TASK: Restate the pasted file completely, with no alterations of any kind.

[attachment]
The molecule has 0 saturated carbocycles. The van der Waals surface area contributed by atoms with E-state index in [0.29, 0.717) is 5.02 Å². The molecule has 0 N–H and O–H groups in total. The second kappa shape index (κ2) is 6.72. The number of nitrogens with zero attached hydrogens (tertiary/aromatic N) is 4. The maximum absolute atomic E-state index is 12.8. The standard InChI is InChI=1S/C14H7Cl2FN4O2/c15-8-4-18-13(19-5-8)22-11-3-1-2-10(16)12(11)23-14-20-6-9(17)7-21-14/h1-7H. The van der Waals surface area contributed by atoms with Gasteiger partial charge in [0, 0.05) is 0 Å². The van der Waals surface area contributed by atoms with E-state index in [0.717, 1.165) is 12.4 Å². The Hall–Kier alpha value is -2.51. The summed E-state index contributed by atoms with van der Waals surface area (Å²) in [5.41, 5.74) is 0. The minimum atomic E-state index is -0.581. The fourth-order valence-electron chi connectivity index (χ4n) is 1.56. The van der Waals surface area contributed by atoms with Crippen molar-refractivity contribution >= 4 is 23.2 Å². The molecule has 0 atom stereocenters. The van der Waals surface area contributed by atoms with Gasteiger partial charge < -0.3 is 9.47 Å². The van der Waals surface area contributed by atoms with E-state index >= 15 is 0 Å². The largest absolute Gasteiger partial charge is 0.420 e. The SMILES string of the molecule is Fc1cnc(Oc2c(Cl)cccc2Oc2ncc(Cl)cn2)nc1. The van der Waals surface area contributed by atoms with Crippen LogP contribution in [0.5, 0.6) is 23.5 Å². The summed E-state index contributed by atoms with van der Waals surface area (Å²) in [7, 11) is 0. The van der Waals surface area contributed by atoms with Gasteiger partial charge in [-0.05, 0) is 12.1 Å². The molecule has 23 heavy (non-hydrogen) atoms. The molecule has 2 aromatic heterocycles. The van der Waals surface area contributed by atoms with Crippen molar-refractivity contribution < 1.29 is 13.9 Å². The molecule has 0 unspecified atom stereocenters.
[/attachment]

The molecule has 0 saturated carbocycles. The van der Waals surface area contributed by atoms with E-state index in [0.29, 0.717) is 5.02 Å². The molecule has 0 N–H and O–H groups in total. The second kappa shape index (κ2) is 6.72. The number of nitrogens with zero attached hydrogens (tertiary/aromatic N) is 4. The maximum absolute atomic E-state index is 12.8. The standard InChI is InChI=1S/C14H7Cl2FN4O2/c15-8-4-18-13(19-5-8)22-11-3-1-2-10(16)12(11)23-14-20-6-9(17)7-21-14/h1-7H. The van der Waals surface area contributed by atoms with Gasteiger partial charge in [0, 0.05) is 0 Å². The van der Waals surface area contributed by atoms with E-state index in [0.717, 1.165) is 12.4 Å². The Hall–Kier alpha value is -2.51. The summed E-state index contributed by atoms with van der Waals surface area (Å²) in [5.41, 5.74) is 0. The minimum atomic E-state index is -0.581. The fourth-order valence-electron chi connectivity index (χ4n) is 1.56. The van der Waals surface area contributed by atoms with Crippen molar-refractivity contribution >= 4 is 23.2 Å². The molecule has 0 atom stereocenters. The van der Waals surface area contributed by atoms with Gasteiger partial charge < -0.3 is 9.47 Å². The van der Waals surface area contributed by atoms with E-state index >= 15 is 0 Å². The largest absolute Gasteiger partial charge is 0.420 e. The SMILES string of the molecule is Fc1cnc(Oc2c(Cl)cccc2Oc2ncc(Cl)cn2)nc1. The van der Waals surface area contributed by atoms with Crippen LogP contribution in [0.5, 0.6) is 23.5 Å². The summed E-state index contributed by atoms with van der Waals surface area (Å²) in [7, 11) is 0. The van der Waals surface area contributed by atoms with Gasteiger partial charge in [-0.05, 0) is 12.1 Å². The molecule has 23 heavy (non-hydrogen) atoms. The molecule has 2 aromatic heterocycles. The van der Waals surface area contributed by atoms with Crippen molar-refractivity contribution < 1.29 is 13.9 Å². The molecule has 0 unspecified atom stereocenters.